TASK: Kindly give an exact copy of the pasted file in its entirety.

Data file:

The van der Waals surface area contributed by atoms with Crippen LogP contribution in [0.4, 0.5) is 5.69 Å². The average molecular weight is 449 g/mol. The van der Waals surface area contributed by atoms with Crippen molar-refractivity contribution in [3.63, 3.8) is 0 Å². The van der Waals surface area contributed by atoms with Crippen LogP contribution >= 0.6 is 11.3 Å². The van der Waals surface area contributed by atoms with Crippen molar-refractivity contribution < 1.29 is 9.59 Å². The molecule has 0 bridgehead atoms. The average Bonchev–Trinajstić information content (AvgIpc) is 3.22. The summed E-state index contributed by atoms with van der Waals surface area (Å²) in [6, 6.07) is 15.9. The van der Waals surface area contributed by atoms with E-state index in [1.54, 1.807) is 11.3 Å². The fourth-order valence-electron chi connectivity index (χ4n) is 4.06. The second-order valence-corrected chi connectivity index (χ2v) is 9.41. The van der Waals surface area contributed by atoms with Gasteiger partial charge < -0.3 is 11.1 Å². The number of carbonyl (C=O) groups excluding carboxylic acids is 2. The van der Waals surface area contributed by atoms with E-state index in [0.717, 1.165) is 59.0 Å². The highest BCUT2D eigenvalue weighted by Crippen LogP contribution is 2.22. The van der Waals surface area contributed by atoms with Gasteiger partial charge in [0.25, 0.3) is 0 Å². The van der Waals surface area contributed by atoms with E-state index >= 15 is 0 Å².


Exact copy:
The van der Waals surface area contributed by atoms with Crippen LogP contribution in [0.4, 0.5) is 5.69 Å². The average molecular weight is 449 g/mol. The van der Waals surface area contributed by atoms with Crippen molar-refractivity contribution in [3.63, 3.8) is 0 Å². The van der Waals surface area contributed by atoms with Crippen LogP contribution >= 0.6 is 11.3 Å². The van der Waals surface area contributed by atoms with Crippen molar-refractivity contribution < 1.29 is 9.59 Å². The molecule has 0 bridgehead atoms. The average Bonchev–Trinajstić information content (AvgIpc) is 3.22. The summed E-state index contributed by atoms with van der Waals surface area (Å²) in [6, 6.07) is 15.9. The van der Waals surface area contributed by atoms with E-state index in [1.54, 1.807) is 11.3 Å². The fourth-order valence-electron chi connectivity index (χ4n) is 4.06. The second-order valence-corrected chi connectivity index (χ2v) is 9.41. The van der Waals surface area contributed by atoms with Gasteiger partial charge < -0.3 is 11.1 Å². The number of carbonyl (C=O) groups excluding carboxylic acids is 2. The van der Waals surface area contributed by atoms with E-state index in [0.717, 1.165) is 59.0 Å². The highest BCUT2D eigenvalue weighted by Crippen LogP contribution is 2.22. The van der Waals surface area contributed by atoms with Gasteiger partial charge in [0.25, 0.3) is 0 Å². The van der Waals surface area contributed by atoms with E-state index >= 15 is 0 Å².